When one of the finest whiskies in history is released, bottling it in a simple vessel is just not an option. Thus, when Highland Park, which is home to the Best Spirit in the World, as chosen by F Paul Pacult from The Spirit Journal for both the 18 and 25 Year Olds in the last decade, released its 50 Year Old whisky, they called in the help of internationally renowned Scottish jeweler Maeve Gillies. She was responsible for designing a bottle of unmatched artistry to convey a rich tapestry of messages.
Gillies took her inspiration from the Orkney Islands in Scotland, where Highland Park originates. The bottle is designed to represent the forces of nature that have battered the islands since time immemorial. Each bottle is encased in a sterling silver design of seaweed and rope that not only represents the sea and weather forces, but also the passage of time. The Highland Park crest inserted on the front of the bottle is carved into sandstone found on the Orkney isles, which was also used to build the famous St Magnus Cathedral in Orkney’s capital, Kirkwall.
Gillies designed the bottle to represent a rare treasure that washed up on the shores after 50 years in the open sea. Much like setting a fine gemstone in a ring, the rare treasure of this impeccable whisky is encased in a beautiful bottle design.
The bottle is housed in a beautiful wooden display case and accompanied with a certificate of authenticity.
Gillies’ interpretation does not end there, however. Just as a whisky is constantly evolving while it matures in the cask, the bottle has the potential to evolve as well.
At the back of each bottle is a cabochon that glimmers with the dark mahogany colour of the whisky. As the whisky in the bottle is savoured, it slowly reveals a design of the famous rose window of the St Magnus Cathedral. Gillies says that it is her wish that those who are lucky enough to own a bottle do indeed try the whisky.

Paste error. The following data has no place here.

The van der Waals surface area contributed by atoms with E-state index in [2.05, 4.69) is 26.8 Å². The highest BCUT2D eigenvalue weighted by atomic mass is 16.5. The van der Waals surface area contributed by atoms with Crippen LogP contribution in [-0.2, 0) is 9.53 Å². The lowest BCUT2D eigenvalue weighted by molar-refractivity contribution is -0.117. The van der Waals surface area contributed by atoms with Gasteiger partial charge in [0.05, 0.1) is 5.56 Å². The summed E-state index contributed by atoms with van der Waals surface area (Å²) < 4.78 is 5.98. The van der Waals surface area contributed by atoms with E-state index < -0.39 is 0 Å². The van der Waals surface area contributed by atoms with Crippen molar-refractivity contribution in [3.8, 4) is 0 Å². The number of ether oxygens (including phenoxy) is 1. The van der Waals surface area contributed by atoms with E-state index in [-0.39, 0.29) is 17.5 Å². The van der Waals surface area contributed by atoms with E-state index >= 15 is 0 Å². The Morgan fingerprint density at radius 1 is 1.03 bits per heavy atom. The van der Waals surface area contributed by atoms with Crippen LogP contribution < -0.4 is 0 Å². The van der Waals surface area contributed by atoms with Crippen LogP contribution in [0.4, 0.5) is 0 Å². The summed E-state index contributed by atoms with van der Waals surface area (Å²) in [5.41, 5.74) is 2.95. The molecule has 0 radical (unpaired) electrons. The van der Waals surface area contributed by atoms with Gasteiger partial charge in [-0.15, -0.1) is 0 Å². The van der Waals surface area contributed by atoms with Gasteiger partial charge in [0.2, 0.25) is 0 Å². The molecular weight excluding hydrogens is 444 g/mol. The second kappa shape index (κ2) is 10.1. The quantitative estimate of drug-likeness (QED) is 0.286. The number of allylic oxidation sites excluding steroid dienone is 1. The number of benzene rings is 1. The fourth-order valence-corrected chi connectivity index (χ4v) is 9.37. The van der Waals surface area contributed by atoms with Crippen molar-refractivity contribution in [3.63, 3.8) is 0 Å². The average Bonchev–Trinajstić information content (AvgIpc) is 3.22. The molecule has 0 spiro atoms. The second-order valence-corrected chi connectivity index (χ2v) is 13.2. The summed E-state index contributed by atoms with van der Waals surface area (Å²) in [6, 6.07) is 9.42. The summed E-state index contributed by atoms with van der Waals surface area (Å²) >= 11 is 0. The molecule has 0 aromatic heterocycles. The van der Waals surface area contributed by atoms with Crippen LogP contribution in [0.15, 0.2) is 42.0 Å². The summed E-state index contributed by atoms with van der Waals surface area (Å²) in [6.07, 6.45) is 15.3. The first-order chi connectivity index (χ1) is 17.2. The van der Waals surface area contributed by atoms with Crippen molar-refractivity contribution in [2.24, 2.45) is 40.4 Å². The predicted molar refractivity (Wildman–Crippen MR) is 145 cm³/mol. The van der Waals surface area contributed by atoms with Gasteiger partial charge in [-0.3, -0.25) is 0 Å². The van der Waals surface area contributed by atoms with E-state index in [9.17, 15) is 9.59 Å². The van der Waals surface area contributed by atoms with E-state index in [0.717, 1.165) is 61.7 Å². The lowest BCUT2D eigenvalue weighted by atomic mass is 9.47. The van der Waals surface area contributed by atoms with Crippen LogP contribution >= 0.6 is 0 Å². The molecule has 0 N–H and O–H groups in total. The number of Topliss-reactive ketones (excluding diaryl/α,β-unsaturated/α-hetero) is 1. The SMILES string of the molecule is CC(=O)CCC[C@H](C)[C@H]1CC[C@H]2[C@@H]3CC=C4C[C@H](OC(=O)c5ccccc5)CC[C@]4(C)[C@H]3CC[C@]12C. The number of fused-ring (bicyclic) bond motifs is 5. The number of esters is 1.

Awards in London, the bottle received two prizes as the world’s top design and the best limited edition.
Needless to say, the whisky is as impressive as its container. Made from only five casks that were filled in 1960, the whiskies from these ancient containers were then married together in a single vat to create a seamless statement of the pinnacle of maturation and luxury. With the angels taking their fair share over the years, only 275 bottles were created. Those lucky enough to have savoured this dram report rich flavours of oak, brown sugar, spices and orange peel.
Gillies hails from a famous Scottish family, with her mom, Valerie, an acclaimed poet and her dad, William, a professor emeritus at Edinburgh University. Further family ties include the Gaelic singer Anne Lorne Gillies and her great grandfather William Gillies, who founded the Scottish National Party in 1920. Pip Hills, the founder of the Scotch Malt Whisky Society, is a friend of her father, so she grew up within a strong whisky tradition.
Given this background, it was no surprise when Maeve’s own artistic abilities started to show from an early age. She mastered the Scottish harp, or clarsach, and was a six-times champion on the National Mod, Scotland’s annual music awards.
She also discovered an early passion for jewelry and achieved degrees in both jewelry and silversmithing. Her undeniable talent meant that she has never wanted for a job. She first worked at Europe’s largest platinum jewelry manufacturer, Domino, in London before moving to New York where she co-founded MaeVona, where she soon developed a cult following for her Celtic-inspired bridal and engagement designs.
Gillies is also a member of the prestigious GlobalScot network, which comprises a group of international business ambassadors for Scotland that where chosen to advise Scottish companies on how to achieve global growth and success.
Tasting Notes for the Highland Park 50 Year Old
Colour: Clear and bright with burnished mahogany hues.
Nose: Complex and multi-layered, dusty wood and old tobacco pouch at first. Slowly the emphasis moves to fruit and spices, cooked damsons, raisins and nutmeg are all prevalent.
Palate: Complex and multi-layered; dusty wood and old tobacco pouch at first. Slowly the emphasis moves to fruit and spices; cooked damsons, raisins and nutmeg are all prevalent.
Finish: Long and very spicy, slightly smoky remnants.
Distillery and Visitor Centre:
Holm Road, Kirkwall,
Orkney, KW15 1SU